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Advertising, Marketing & Promotions Alert >> 'All Natural' Claims Challenged by FTC; Four Companies Settle and One Is Charged

May 2, 2016

Four companies have agreed to settle Federal Trade Commission (FTC) allegations that they falsely marketed personal care products online as "all natural" or "100% natural" although they contain artificial ingredients. The FTC charged a fifth company with making similar claims.

The FTC’s Allegations According to the FTC’s complaints against the companies and a statement it released announcing the proposed settlements:

  • Trans-India Products, Inc., doing business as ShiKai, based in Santa Rosa, Calif., markets “All Natural Hand and Body Lotion” and “All Natural Moisturizing Shower Gel,” both directly and through third-party websites including walgreens.com and vitacoast.com, although the lotion contains the synthetic ingredients Dimethicone, Ethyhexyl Glycerin and Phenoxyethanol and the gel contains Ethylhexyl Glycerin and Phenoxyethanol.
  • Erickson Marketing Group, doing business as Rocky Mountain Sunscreen, based in Arvada, Colo., uses its website to promote “all natural” products such as the “Natural Face Stick,” which contains synthetic ingredients Dimethicone, Polyethylene, Butyloctyl Salicylate and Neopentyl Glycol Diethylhexanoate.
  • ABS Consumer Products, LLC, doing business as EDEN BodyWorks, based in Memphis, Tenn., makes “all natural” claims on its own websites and at walmart.com for its haircare products including “Coconut Shea All Natural Styling Elixer” and “Jojoba Monoi All Natural Shampoo” although the products contain a range of synthetic ingredients such as Polyquaternium-37, Phenoxyethanol, Caprylyl Glycol and Polyquaternium-7.
  • Beyond Coastal, based in Salt Lake City, Utah, uses its website to sell its “Natural Sunscreen SPF 30,” describing it as “100% natural” although it contains the synthetic ingredients Dimethicone and Caprylyl Glycol.

The FTC contended that the fifth company, California Naturel, Inc., located in Sausalito, Calif., advertises “all natural sunscreen” for sale on its website, although the product contains Dimethicone. The FTC issued a complaint alleging that California Naturel has made deceptive “all natural” claims in violation of Sections 5 and 12 of the FTC Act.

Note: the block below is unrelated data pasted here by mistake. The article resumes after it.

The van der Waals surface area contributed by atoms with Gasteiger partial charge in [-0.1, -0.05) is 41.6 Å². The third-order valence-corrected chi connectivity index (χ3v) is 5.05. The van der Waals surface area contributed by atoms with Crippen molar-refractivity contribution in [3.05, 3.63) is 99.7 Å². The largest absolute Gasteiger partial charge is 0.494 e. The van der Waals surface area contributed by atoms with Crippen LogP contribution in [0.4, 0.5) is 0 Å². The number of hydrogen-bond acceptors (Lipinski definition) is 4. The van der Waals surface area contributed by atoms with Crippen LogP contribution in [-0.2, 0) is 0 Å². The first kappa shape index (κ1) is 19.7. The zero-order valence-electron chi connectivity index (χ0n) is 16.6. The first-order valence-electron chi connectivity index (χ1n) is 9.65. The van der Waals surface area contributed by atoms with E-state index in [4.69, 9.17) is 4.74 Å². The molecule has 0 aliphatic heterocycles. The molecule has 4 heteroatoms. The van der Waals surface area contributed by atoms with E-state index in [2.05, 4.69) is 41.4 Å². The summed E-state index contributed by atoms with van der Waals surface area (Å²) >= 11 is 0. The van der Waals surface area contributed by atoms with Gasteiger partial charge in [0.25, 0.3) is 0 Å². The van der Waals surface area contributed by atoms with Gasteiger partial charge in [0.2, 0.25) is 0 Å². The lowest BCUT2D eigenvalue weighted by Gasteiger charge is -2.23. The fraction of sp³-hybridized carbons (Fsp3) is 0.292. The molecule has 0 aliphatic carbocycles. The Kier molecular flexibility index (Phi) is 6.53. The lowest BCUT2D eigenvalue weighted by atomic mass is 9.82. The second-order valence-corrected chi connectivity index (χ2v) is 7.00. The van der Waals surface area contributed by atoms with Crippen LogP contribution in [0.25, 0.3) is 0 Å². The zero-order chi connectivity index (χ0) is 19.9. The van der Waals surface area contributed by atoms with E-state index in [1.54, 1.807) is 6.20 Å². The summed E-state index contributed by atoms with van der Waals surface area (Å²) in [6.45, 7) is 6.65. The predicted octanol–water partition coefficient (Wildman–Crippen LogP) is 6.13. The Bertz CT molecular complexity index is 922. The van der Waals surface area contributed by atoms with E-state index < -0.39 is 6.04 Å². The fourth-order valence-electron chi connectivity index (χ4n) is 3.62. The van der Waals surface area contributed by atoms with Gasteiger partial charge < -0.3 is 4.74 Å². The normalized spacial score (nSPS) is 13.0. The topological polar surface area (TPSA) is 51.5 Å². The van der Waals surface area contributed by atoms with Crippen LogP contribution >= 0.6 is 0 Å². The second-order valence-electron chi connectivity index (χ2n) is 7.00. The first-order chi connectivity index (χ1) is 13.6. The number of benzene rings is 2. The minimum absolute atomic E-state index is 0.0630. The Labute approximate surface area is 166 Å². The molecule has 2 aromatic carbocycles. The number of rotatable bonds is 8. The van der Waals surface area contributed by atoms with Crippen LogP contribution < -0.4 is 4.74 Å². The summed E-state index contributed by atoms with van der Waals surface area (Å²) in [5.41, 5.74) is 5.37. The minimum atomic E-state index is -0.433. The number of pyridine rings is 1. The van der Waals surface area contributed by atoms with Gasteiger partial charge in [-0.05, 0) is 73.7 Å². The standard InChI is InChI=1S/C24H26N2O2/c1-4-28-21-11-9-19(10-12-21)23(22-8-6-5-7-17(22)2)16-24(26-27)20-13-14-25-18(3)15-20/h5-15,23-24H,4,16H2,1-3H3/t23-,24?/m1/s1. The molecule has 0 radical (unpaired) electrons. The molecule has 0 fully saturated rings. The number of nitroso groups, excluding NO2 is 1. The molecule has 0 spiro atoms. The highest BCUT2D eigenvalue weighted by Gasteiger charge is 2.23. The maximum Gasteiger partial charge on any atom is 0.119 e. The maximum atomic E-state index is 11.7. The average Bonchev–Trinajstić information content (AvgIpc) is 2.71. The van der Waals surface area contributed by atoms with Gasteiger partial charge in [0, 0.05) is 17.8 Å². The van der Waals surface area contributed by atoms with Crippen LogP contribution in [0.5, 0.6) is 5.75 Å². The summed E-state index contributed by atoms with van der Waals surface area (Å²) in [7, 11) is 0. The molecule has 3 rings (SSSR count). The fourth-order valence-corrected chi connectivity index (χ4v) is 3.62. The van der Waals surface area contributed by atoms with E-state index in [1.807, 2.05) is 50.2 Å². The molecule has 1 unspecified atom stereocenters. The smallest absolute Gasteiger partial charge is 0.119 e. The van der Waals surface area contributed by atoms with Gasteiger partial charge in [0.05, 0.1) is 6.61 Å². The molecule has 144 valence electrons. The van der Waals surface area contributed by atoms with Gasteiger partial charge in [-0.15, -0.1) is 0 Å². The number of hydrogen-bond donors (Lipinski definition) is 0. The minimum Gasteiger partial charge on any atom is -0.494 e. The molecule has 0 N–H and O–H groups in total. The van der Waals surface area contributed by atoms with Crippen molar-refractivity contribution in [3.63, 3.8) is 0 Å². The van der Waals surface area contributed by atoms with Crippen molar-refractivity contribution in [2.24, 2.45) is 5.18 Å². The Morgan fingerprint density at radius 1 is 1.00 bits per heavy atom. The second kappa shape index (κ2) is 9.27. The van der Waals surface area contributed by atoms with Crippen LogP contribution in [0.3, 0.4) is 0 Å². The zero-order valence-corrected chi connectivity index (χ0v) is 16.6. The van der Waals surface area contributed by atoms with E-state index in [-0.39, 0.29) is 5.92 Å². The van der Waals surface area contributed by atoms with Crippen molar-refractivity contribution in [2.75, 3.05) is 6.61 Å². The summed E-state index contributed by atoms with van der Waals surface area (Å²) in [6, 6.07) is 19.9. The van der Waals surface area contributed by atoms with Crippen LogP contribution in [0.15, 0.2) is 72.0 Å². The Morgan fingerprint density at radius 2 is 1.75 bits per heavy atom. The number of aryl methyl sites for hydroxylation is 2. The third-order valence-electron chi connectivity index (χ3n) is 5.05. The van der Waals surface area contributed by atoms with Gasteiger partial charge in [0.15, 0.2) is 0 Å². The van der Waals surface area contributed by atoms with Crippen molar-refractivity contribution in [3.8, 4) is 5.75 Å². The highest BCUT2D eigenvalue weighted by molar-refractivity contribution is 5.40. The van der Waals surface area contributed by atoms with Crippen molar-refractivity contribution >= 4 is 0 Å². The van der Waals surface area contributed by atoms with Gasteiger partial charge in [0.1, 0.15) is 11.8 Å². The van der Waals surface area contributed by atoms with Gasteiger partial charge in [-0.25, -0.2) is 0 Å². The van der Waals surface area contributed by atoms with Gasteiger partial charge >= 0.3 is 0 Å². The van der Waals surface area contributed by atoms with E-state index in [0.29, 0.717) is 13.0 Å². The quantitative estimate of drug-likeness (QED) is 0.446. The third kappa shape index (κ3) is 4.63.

Proposed Settlements
As noted in the proposed settlements and the FTC’s statement, the four settling companies agreed that they will not misrepresent the following when advertising, promoting or selling a product:

  • Whether the product is all natural or 100 percent natural;
  • The extent to which the product contains any natural or synthetic ingredient or components;
  • The ingredients or composition of the product; and
  • The environmental or health benefits of the product.

The proposed settlements also require that the companies have and rely on “competent and reliable evidence” to support those product claims if they do make them. The proposed settlement also provides that the companies recognize that some claims require “competent and reliable scientific evidence,” defined as tests, analyses, research or studies that have been conducted and evaluated objectively by qualified individuals using procedures generally accepted in the profession to yield accurate and reliable results.

The proposed settlements, which last for 20 years, also impose recordkeeping requirements on the companies and require that they file compliance reports with the FTC. The proposed settlements are subject to public comment through May 12, 2016, after which the FTC will decide whether to make the proposed consent orders final.

The FTC’s complaint against California Naturel seeks relief similar to that contained in the proposed settlements agreed to by the other four companies.

Bottom Line

While these actions represent the first settlements by the FTC in a controversial area of the law, it is clear that the agency views "all natural" and "100% natural" claims as meaning that products have no artificial ingredients or chemicals. The FTC's charges and proposed settlements in these cases should serve as a reminder to advertisers about the need for care when making "all natural" claims.